All split system AC units come with an indoor evaporator unit and an outdoor condenser unit. Most manufacturers also include a line set to carry the refrigerant between your indoor and outdoor units. However, installing a new AC system isn't always as straightforward as putting the condenser and evaporator into place and connecting both sides.
Depending on your home, the age of your current system, and several other factors, you may need to take additional steps during the installation process. If you want to avoid any surprises when replacing your air conditioner, check out these three additional steps that you may want to consider when installing a new split system.
1. Ductwork Cleaning and Sealing
Most installations will include an evaluation of your ductwork. An installer from a place like Total Comfort HVAC may run an inspection camera through your ducts or perform a leakage test. These inspections can reveal issues with your home's ducts that can impact the efficiency and longevity of your new system. Old, dirty, or leaky ducts can mean less efficient cooling and may even cause extra wear on your new equipment.
If your installer finds any issues, you may need to perform a thorough ductwork cleaning. Leaky ducts are another problem you'll want to address since they can allow conditioned air to escape into unconditioned spaces. Sealing your ducts can also help keep them clean since dirt and debris will no longer have a way to enter the system behind the filter.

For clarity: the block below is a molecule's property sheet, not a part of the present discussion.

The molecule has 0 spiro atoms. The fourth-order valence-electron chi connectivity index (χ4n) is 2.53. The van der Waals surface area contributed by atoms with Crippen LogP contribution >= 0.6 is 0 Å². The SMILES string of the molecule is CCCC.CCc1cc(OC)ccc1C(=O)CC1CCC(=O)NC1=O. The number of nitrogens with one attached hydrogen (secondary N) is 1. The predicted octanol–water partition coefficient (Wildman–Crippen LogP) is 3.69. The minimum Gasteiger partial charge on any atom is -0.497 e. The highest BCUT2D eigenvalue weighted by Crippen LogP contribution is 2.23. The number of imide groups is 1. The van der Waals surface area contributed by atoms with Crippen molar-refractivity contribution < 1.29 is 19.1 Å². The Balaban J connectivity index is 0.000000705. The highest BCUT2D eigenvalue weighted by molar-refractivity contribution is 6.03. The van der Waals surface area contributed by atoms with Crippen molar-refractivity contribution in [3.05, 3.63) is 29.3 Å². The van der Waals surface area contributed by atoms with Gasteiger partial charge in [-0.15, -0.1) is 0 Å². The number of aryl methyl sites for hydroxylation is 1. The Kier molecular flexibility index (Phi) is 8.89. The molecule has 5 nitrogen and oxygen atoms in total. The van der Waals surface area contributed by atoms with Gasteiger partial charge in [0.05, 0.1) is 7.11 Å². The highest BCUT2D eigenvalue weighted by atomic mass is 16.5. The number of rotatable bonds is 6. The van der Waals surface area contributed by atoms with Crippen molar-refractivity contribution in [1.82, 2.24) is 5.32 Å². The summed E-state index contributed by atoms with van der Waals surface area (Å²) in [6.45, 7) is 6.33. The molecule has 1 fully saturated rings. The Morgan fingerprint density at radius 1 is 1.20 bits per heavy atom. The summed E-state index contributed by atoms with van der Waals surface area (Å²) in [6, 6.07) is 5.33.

2. Blower or Furnace Replacement
Do you have to replace your furnace when installing a new air conditioner? In general, the answer is "no," but it will also depend on your circumstances. Air conditioner manufacturers design their systems with assumptions about line set length, ductwork sizing, and blower efficiency. If any aspect of your installation doesn't meet these specifications, your system may not function effectively or efficiently.
You should have your installer evaluate your current HVAC system to determine if it's up to spec for your new air conditioner. You may find that your furnace blower or some other aspect of the system will hinder your new air conditioner's operation. In these cases, adding a blower or furnace replacement to the job may be more cost-effective over the long term.
3. Thermostat Wiring Upgrades
Modern HVAC systems run five wires to every thermostat in your house. These wires allow the thermostat to control heating, cooling, and the blower motor. The additional two wires provide power to the thermostat, with the C-wire enabling continuous low-voltage electricity to run smart or programmable thermostats.
If you have an older HVAC system, you may only have four wires running from your thermostat. Without a C-wire, you can't upgrade to newer smart thermostats. Installing a new AC system is a great time to upgrade your wiring, allowing you to pair your new system with the efficiency gains from high-tech thermostats.